Last bus to Downing Street

I don’t think I can see anything factually incorrect in the new designs for bus shelter posters in Camden, the ones ordered by the council. The Town Hall’s leadership want residents to understand that when cuts to familiar services take place across the borough in the coming months, the paper trail leads quickly back to the Treasury and chancellor George Osborne.

But factually correct or not, Conservatives and the Lib Dems in Camden surely won’t like a publicly-resourced awareness campaign to be pointing such a fat finger at their colleagues in central government? They will only see: It was them wot cut it.

7 Comments on Last bus to Downing Street

  1. Andrew Mennear // November 2, 2010 at 12:17 pm //

    Except that obviously the current Government is having to make spending cuts owing to the previous Labour Government’s reckless profligacy with our money during its 13 wasted years in office.

    Labour Camden’s decision to waste our money locally by putting up pointless (and arguably political) adverts of this nature will not go down well with local residents…

  2. Theo Blackwell // November 2, 2010 at 1:04 pm //

    Sure Labour proposed cuts too – the Coalition’s are larger and swifter – but the point is that local government is hamstrung because it is so reliant on central government funding – especially Camden.

    Not so sure Tory ‘spin’ can accuse us of ‘spin’ but I understand the opposition wanting to deny the situation.

    What is written up these is a fact – only £1 in £8 comes from council tax – the reader can get further information from the website too.

    It’s important because the scope for us to really alter some of the proposals we will set out on 23rd November is very limited.

    Sorry but the cost issue doesn’t wash either – a little more than £1k, which I’m ok about. This is open to public scrutiny because we’ve published expenditure online for items over £500 (in contrast to the previous administraion). Your Camden / Camden Living – which Conservatives failed to cut, despite promising to, has been stopped for the time being, making a clear saving well in excess of this.

  3. Andrew Mennear // November 2, 2010 at 1:45 pm //

    To paraphrase, Theo is saying “Labour Camden saved some money by stopping ‘Your Camden’, which means we’re free to spend taxpayers’ money on pointless bus shelter ads”.

    He’s wrong. It’s not his money, it’s our money and he has to recognise this and act with restraint.

    We’ve entered a new era of ‘every penny counts’ austerity thanks to the profligacy of Gordon Brown and the negligence of Tony Blair. Even relatively small items of expenditure like this need to be held to account, which is why I welcome Theo’s earlier pledge to publish all expenditure of over £500.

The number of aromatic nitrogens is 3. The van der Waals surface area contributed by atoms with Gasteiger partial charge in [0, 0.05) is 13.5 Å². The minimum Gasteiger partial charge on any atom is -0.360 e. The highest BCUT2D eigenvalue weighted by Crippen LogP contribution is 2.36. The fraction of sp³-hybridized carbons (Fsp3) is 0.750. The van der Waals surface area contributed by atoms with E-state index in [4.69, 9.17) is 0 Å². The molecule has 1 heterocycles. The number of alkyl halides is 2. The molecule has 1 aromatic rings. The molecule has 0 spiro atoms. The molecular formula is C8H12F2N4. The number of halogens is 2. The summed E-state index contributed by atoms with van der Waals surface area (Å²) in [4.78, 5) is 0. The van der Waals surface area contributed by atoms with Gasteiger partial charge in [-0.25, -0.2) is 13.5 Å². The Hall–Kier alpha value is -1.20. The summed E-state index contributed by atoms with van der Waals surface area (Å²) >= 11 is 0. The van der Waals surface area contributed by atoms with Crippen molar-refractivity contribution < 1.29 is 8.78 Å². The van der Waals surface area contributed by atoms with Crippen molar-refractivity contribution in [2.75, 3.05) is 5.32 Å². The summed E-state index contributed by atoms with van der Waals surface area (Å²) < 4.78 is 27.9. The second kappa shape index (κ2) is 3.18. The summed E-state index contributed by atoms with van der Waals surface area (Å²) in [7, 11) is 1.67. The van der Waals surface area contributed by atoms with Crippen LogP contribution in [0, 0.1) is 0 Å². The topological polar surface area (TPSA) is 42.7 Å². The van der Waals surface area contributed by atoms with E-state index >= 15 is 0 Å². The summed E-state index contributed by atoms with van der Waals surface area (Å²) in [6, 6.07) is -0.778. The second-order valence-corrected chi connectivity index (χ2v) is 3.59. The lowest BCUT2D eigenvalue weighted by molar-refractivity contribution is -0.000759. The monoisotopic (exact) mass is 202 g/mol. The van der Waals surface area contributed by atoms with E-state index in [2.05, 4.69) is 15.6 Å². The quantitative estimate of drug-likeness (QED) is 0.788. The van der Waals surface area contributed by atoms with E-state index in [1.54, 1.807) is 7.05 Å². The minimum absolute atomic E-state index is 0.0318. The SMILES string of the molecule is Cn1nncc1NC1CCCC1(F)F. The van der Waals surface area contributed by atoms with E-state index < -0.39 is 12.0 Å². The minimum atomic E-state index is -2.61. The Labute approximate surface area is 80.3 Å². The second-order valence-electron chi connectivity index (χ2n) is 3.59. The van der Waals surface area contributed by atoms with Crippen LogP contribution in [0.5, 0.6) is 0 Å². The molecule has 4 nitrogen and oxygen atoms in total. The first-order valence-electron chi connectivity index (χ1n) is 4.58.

4. Theo Blackwell // November 2, 2010 at 1:56 pm //

    Cease having a cow please. The posters cost just over £1k. We spend much less on publicity than your administration.

    Re: your former advocacy of localism. Commmunities and Local Government have started ordering councils about saying how and when they would like town halls to communicate with residents, and now you complain about a small nudge to our website, which takes people through local government finance (a tricky issue to explain at the best of times).

    Anyone would think the Conservatives just wanted Camden to implement cuts and take all the blame for central gvt decisions!

  5. ConDemNation // November 2, 2010 at 6:52 pm //

    Handbags at dawn?

  6. Surely it is correct for each side to blame the other in some respect. However the Cons have effectively gained the support of the public with their plans in action.

    Labour will not even be in a position to challenge for a return to govt unless they have something to sell to the public. Currently they don’t, and being ‘anti cut’ or ‘anti speed of cuts’ will not suffice as effective opposition or a persuasive alternative. The reality is that the difference in cuts is less than 1% and it’s difficult to gain support for slower cuts unless you offer alternatives to where and when.

    The cons appear to be successfully setting the agenda, but it’s early days in the long run to the next election.

  7. Theo Blackwell // November 3, 2010 at 3:20 pm //

    To an extent Bernard, but you cant discount how the burden of limited decision-making in the face of massive cuts will fall on local government, nor the lack of awareness about how local government gets its money.

    Because council tax bills are a uniquely insensitive way of demanding money (£1200 quid each April please), most people believe council tax covers all local services. It doesn’t – it only covers a very small proportion, so bigger gvt cuts mean bigger cuts to local public services.

    (The difference in cuts is not “1%” (of what??) as you state – I don’t know who told you that, but whoever did was wrong).

    The speed of cuts is important, because the force of government cuts is in the first two years (conveniently well ourside of election time). By the nature of local gvt finance that forces us to cut faster.

    You also have to factor into Camden’s case the capital gap of £300m plus. Without action to find new money to invest in school buildings (we lost £170m in BSF cash) etc, they will ultimately cost the taxpayer more in repairs, or will close if the become too delapidated.

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